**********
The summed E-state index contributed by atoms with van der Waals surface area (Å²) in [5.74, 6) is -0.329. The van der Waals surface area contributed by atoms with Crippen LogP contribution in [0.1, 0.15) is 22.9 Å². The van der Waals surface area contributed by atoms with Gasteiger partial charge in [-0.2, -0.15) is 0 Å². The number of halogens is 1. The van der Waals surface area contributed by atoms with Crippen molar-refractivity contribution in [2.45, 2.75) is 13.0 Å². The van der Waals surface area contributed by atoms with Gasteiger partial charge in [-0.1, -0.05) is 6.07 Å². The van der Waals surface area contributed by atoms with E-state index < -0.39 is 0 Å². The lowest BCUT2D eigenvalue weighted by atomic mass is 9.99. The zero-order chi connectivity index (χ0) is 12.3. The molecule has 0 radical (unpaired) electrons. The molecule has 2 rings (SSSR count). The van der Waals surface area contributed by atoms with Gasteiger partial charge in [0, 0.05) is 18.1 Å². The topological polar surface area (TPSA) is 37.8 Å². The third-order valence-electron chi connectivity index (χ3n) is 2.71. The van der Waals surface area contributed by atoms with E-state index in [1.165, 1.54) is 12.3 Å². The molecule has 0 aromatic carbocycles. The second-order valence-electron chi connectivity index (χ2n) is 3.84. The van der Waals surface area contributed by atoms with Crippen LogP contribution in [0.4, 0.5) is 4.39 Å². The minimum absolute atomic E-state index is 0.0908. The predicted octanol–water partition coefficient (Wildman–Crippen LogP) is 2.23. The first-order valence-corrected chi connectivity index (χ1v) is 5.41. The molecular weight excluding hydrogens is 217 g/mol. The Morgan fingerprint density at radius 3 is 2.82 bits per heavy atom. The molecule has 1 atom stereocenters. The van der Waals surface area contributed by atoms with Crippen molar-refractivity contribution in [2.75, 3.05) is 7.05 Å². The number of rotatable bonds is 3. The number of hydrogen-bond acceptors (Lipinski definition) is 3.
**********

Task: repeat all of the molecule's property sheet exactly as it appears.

The summed E-state index contributed by atoms with van der Waals surface area (Å²) in [5.74, 6) is -0.329. The van der Waals surface area contributed by atoms with Crippen LogP contribution in [0.1, 0.15) is 22.9 Å². The van der Waals surface area contributed by atoms with Gasteiger partial charge in [-0.2, -0.15) is 0 Å². The number of halogens is 1. The van der Waals surface area contributed by atoms with Crippen molar-refractivity contribution in [2.45, 2.75) is 13.0 Å². The van der Waals surface area contributed by atoms with Gasteiger partial charge in [-0.1, -0.05) is 6.07 Å². The van der Waals surface area contributed by atoms with E-state index < -0.39 is 0 Å². The lowest BCUT2D eigenvalue weighted by atomic mass is 9.99. The zero-order chi connectivity index (χ0) is 12.3. The molecule has 0 radical (unpaired) electrons. The molecule has 2 rings (SSSR count). The van der Waals surface area contributed by atoms with Gasteiger partial charge in [0, 0.05) is 18.1 Å². The topological polar surface area (TPSA) is 37.8 Å². The third-order valence-electron chi connectivity index (χ3n) is 2.71. The van der Waals surface area contributed by atoms with E-state index in [1.165, 1.54) is 12.3 Å². The molecule has 0 aromatic carbocycles. The second-order valence-electron chi connectivity index (χ2n) is 3.84. The van der Waals surface area contributed by atoms with Crippen LogP contribution in [0.4, 0.5) is 4.39 Å². The minimum absolute atomic E-state index is 0.0908. The predicted octanol–water partition coefficient (Wildman–Crippen LogP) is 2.23. The first-order valence-corrected chi connectivity index (χ1v) is 5.41. The molecular weight excluding hydrogens is 217 g/mol. The Morgan fingerprint density at radius 3 is 2.82 bits per heavy atom. The molecule has 1 atom stereocenters. The van der Waals surface area contributed by atoms with Crippen molar-refractivity contribution in [2.75, 3.05) is 7.05 Å². The number of rotatable bonds is 3. The number of hydrogen-bond acceptors (Lipinski definition) is 3.